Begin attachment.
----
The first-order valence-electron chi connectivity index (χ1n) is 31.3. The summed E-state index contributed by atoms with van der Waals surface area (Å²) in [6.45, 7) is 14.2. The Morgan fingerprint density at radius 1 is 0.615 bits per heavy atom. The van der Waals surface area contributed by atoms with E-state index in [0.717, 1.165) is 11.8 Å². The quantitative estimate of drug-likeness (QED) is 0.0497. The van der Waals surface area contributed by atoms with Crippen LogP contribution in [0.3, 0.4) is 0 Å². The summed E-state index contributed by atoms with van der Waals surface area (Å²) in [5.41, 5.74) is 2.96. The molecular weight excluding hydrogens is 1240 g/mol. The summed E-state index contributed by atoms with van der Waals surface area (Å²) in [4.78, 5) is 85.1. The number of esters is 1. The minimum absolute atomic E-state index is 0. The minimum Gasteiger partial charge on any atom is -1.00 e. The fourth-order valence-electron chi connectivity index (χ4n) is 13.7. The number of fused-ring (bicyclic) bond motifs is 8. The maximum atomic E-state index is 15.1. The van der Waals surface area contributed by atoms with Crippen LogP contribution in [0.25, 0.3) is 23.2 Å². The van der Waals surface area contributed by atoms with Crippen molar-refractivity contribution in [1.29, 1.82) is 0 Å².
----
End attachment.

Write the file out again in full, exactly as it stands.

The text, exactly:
The first-order valence-electron chi connectivity index (χ1n) is 31.3. The summed E-state index contributed by atoms with van der Waals surface area (Å²) in [6.45, 7) is 14.2. The Morgan fingerprint density at radius 1 is 0.615 bits per heavy atom. The van der Waals surface area contributed by atoms with E-state index in [0.717, 1.165) is 11.8 Å². The quantitative estimate of drug-likeness (QED) is 0.0497. The van der Waals surface area contributed by atoms with Crippen LogP contribution in [0.3, 0.4) is 0 Å². The summed E-state index contributed by atoms with van der Waals surface area (Å²) in [5.41, 5.74) is 2.96. The molecular weight excluding hydrogens is 1240 g/mol. The summed E-state index contributed by atoms with van der Waals surface area (Å²) in [4.78, 5) is 85.1. The number of esters is 1. The minimum absolute atomic E-state index is 0. The minimum Gasteiger partial charge on any atom is -1.00 e. The fourth-order valence-electron chi connectivity index (χ4n) is 13.7. The number of fused-ring (bicyclic) bond motifs is 8. The maximum atomic E-state index is 15.1. The van der Waals surface area contributed by atoms with Crippen LogP contribution in [0.25, 0.3) is 23.2 Å². The van der Waals surface area contributed by atoms with Crippen molar-refractivity contribution in [1.29, 1.82) is 0 Å².